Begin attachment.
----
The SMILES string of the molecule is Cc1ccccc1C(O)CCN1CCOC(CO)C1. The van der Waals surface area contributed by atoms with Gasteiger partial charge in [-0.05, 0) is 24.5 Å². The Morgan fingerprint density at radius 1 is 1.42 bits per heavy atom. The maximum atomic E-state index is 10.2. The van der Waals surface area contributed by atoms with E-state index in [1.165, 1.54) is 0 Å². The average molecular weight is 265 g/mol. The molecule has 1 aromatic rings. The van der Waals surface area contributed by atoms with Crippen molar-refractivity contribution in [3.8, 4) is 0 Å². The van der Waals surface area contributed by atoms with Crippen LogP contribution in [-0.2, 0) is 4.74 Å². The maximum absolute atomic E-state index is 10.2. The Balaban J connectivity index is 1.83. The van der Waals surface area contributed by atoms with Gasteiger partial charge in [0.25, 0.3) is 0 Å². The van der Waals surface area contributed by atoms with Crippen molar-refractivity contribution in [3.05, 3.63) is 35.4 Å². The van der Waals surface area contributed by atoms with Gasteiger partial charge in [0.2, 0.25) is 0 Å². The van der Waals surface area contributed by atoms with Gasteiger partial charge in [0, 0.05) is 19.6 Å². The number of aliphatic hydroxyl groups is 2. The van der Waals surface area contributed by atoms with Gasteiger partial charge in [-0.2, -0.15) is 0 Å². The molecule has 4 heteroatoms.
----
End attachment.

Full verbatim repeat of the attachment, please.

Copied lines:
The SMILES string of the molecule is Cc1ccccc1C(O)CCN1CCOC(CO)C1. The van der Waals surface area contributed by atoms with Gasteiger partial charge in [-0.05, 0) is 24.5 Å². The Morgan fingerprint density at radius 1 is 1.42 bits per heavy atom. The maximum atomic E-state index is 10.2. The van der Waals surface area contributed by atoms with E-state index in [1.165, 1.54) is 0 Å². The average molecular weight is 265 g/mol. The molecule has 1 aromatic rings. The van der Waals surface area contributed by atoms with Crippen molar-refractivity contribution in [3.8, 4) is 0 Å². The van der Waals surface area contributed by atoms with Crippen LogP contribution in [-0.2, 0) is 4.74 Å². The maximum absolute atomic E-state index is 10.2. The Balaban J connectivity index is 1.83. The van der Waals surface area contributed by atoms with Gasteiger partial charge in [0.25, 0.3) is 0 Å². The van der Waals surface area contributed by atoms with Crippen molar-refractivity contribution in [3.05, 3.63) is 35.4 Å². The van der Waals surface area contributed by atoms with Gasteiger partial charge in [0.2, 0.25) is 0 Å². The van der Waals surface area contributed by atoms with Gasteiger partial charge in [0, 0.05) is 19.6 Å². The number of aliphatic hydroxyl groups is 2. The van der Waals surface area contributed by atoms with Gasteiger partial charge in [-0.2, -0.15) is 0 Å². The molecule has 4 heteroatoms.